CAPITAL REGION — More than 500,000 gallons of raw or partially treated sewage flowed into the Mohawk River in 2017-2018, and around two billion gallons went into the Hudson – a significant amount of it from Capital Region communities.
Those recently released figures from the state Department of Environmental Conservation are being highlighted by environmental advocacy groups as they push for inclusion of an additional $2.5 billion for water and wastewater infrastructure grants in the new state budget, which is due April 1.
While Gov. Andrew Cuomo in January pledged $2.5 billion for water and wastewater infrastrucure, when details emerged, it turned out to be a pledge of $500 million per year for each of the next five years – and environmental groups would like to see it all this year.
“With 2.5 billion gallons of sewage being released to the Hudson River Watershed, we’re asking the Governor and Legislature to commit to another $2.5 billion to reduce this scourge,” said Dan Shapley, water quality program director with Riverkeeper, a Poughkeepsie-based environmental group.
Most of the sewage flow occurs during storms or heavy snowmelt when municipal sewage collection systems are overwhelmed with water.
Riverkeeper on Thursday released a separate report highlighting whether the Mohawk is considered swimmable, based on the organization’s bacterial sampling at 35 locations on the river and its major tributaries throughout the year. The report found most sports on the river are swimmable about half the time – an improvement over previous years.
“The Mohawk is getting better. These results show that when we invest to fix our pipes, the result is clean water,” Shapley said.
The 11th annual Mohawk Watershed Symposium, devoted to issues facing the river, takes place Friday at Union College. DEC is expected to announce a new watershed management plan at the symposium.
The DEC Sewage Pollution Right-to-Know annual summary covers April 1, 2017, to March 31, 2018, meaning some recent events, like a 1.5 million gallon spill in Amsterdam last summer, are not included in the data. The Sewage Pollution Right-to-Know law, in place since 2013, requires municipalities to report sewage discharges to DEC and the public within hours of when they occur, and to estimate the amount discharged.
While communities can face fines in some cases, DEC also often uses the information to pressure communities to make improvements that will address the problems.
Overall, DEC estimates 6.25 billion gallons were discharged into New York waterways during that period, with the Hudson receiving the most discharges. For the 12-month period, there were about 2,550 reported municipal wastewater discharges statewide.
DEC says the primary cause of untreated sewage discharges across the state remains rain and snow melt running into the combined stormwater-sewer systems in older communities, overwhelming the capacities of their sewage treatment plants.
“These types of overflow events are preventable and correctable by removing storm water and other illegal connections to the sanitary sewers, separating combined sewers, sealing defective manholes and replacing or rehabilitating broken sewer pipes,” the DEC report says.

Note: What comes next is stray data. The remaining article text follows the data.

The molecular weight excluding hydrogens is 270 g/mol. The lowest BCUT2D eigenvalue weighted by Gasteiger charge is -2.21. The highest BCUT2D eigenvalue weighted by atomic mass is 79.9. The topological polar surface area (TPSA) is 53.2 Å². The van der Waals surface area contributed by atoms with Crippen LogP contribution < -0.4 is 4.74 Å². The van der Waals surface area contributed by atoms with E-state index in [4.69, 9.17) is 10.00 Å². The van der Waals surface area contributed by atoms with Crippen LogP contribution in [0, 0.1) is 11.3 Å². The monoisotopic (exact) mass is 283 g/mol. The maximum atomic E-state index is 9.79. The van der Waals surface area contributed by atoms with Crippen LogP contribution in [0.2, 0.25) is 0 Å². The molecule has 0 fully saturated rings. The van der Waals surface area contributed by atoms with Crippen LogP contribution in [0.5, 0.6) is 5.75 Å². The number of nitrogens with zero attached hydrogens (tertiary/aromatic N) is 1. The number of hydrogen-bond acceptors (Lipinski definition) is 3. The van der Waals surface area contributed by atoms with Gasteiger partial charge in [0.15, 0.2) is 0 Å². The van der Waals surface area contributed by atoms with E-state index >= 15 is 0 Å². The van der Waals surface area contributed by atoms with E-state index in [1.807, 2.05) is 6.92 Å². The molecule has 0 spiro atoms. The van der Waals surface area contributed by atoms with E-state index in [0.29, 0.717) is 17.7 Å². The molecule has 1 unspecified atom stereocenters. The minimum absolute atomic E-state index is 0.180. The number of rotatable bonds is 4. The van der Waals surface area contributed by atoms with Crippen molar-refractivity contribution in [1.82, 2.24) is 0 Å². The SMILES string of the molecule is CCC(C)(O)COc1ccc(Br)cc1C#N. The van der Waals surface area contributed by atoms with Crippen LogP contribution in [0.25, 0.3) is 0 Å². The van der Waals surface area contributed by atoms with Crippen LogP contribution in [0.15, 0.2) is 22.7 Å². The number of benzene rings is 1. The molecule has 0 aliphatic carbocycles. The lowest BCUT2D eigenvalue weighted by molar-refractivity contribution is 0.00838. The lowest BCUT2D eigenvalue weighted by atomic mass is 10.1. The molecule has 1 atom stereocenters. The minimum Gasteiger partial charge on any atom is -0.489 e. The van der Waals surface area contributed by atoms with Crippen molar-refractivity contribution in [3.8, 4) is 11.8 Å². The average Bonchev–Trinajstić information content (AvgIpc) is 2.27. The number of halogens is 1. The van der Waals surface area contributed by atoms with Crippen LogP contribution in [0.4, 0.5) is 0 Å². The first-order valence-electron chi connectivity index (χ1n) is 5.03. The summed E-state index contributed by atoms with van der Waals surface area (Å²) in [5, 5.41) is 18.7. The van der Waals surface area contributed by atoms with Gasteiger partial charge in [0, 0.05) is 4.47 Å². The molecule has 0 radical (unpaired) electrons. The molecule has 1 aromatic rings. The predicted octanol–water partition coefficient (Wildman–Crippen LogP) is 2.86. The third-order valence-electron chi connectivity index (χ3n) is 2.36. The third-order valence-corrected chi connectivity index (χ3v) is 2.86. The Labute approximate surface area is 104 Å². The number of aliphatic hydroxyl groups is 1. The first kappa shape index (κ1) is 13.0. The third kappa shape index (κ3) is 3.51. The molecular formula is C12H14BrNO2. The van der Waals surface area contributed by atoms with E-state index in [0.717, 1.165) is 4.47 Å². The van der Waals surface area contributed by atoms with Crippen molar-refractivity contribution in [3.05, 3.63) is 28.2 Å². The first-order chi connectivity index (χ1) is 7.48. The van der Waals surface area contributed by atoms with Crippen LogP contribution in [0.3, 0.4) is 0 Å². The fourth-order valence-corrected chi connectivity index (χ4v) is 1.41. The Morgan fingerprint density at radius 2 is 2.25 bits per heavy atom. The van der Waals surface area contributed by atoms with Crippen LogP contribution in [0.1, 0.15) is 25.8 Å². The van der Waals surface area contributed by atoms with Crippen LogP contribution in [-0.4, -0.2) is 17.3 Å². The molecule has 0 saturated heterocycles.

That’s where the need for funding comes in. The backlog of needed projects would cost in the tens of billions. While environmental groups acknowledge there’s been progress, they say more funding is needed.
“Investments in infrastructure are paying off – communties are fixing their pipes and protecting their water. But we have to keep this momentum going,” said Rob Hayes, clean water associate at Environmental Advocates of New York in Albany and author of a recent report called “Untapped Potential: Water Infrastructure Spending in New York.”
That report estimates there are 22,000 miles of municipal sewer pipe in the state, and about one-third of that pipe is more than 60 years old, meaning it has exceeded its expected lifespan.
In a statement on Thursday, DEC officials said the state is making major commitments across the state, including in the Mohawk watershed.
“New York leads the nation with the largest annual investment in water-quality infrastructure of any state,” the agency said. “The Governor’s 2019-2020 Executive Budget Proposal builds upon those significant investments with a proposal to boost the historic $2.5 billion Clean Water Infrastructure Act of 2017 by another $2.5 billion over the next five years, bringing the total to $5 billion to support programs to assist communities with upgrading clean water infrastructure. This is the largest grant program of its kind in the United States.”
The state separately offers communities low- and zero-interest loans for municipal wastewater projects, DEC officials noted.
DEC said it has provided $13.4 million in water or wastewater grants to Mohawk Valley communities since 2015, and the Environmental Facilities Corp. has provided $21 million in loans.
In late 2017, Amsterdam, Fonda and St. Johnsville all received grants for infrastructure construction projects. In late 2018, Cuomo announced similar grants to Schenectady (for the new Ferry Street pump station), Duanesburg, and the Albany Water Finance Authority, which aids a pool of communities in Albany and Rensselaer counties that all discharge wastewater into the Hudson.
Smaller DEC grants have been awarded recently for infrastructure engineering and planning, which could lay the groundwork for infrastructure replacement or construction.
Those grants include $50,000 to Schenectady to study how the city can address sewer overflows; $30,000 to Rotterdam to study how to address stormwater inflow/infiltration issues; $30,000 to Glenville to study developing a new sewage treatment plant and extend collection to unsewered areas; and $30,000 to the Montgomery County village of Nelliston for an an inflow/infiltration study.